So this is where we are today. Able to grant immediate access to video works in progress via the Internet, and as a result of that delivery method needing to beseech the viewer to take special care to not multi-task when viewing said film via the Internet. Not that I don’t get the reasoning, because I absolutely do, though it does have me thinking that in the not-too-distant future there will be technology deployed to tighten such tasks up. Insistent Streaming? You can watch vwxyz, but you have to do so in Full Screen mode and without screen deviation lest you have to start over from the beginning.

The screening request came across five days ago and I have yet to watch my friend’s film. Really, it is pretty sad that I am finding the idea of being-connected-yet-essentially-disconnected from AppleKory for 90 minutes straight to be daunting!


I’ve been hush-hush for a while now regarding my search for my next smartphone, waiting patiently for the one I had mostly settled on — the Samsung Galaxy K Zoom — to become available in France. I did manage to put my hands on a GKZ while I was in London for’s Pissup in a Brewery last month, and this helped to both move me closer to pulling the trigger and towards establishing a sharper perspective on my decision.

In short, I realized that as much as I would love to have a Galaxy K Zoom as my next smartphone friend, I will only do so if my carrier (Bouygues) can offer it to me at a subsidized price. They do this with a good many other Samsung smartphones, including the flagship S5 (which costs €599 unlocked, without subsidy, but only €221 paid out over 24 months with a correlating commitment), so I came to expect I could put myself into a Galaxy K Zoom for under €200 (versus €499 unlocked, without subsidy).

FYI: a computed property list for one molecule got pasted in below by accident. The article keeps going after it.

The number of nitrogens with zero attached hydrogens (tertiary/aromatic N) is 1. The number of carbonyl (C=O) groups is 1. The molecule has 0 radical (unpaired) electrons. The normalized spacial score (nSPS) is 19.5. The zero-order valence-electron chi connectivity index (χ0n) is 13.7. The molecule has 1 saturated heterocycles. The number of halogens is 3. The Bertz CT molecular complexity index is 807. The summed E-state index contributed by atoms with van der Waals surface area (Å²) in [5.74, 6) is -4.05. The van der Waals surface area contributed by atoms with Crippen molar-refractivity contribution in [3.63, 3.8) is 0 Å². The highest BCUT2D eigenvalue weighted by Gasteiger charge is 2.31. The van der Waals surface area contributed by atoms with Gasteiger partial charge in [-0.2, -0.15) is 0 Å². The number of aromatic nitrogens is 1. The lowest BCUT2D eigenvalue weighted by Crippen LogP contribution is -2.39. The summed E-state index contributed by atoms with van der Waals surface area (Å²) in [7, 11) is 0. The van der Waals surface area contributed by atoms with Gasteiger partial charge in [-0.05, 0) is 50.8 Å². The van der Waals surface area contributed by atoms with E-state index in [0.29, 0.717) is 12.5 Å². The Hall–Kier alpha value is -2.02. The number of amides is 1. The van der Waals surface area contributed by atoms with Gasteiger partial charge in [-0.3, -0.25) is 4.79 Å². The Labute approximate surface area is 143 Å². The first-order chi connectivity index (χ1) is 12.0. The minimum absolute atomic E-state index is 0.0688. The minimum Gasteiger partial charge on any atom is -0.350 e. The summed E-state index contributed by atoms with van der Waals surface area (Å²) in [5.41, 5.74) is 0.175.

No dice. Or, at least, no dice yet. Despite my best efforts to make such a deal happen, and the encouragement of a Bouygues drone who told me he could do so but in truth could not (seems that he was willing to say just about anything to me over the phone to get me to walk in the shop), I remain wanting. And with the Summer holidays descending quickly in France, it seems I will remain saddled with my iPhone 4 at least until the start of September. And with the iPhone 6 announcement likely to take place that month…?


A few months back I made one of those big decisions. You know, the kind that changes everything, after which nothing will ever be the same and from which there is no going back. A paradigm shift of immense magnitude.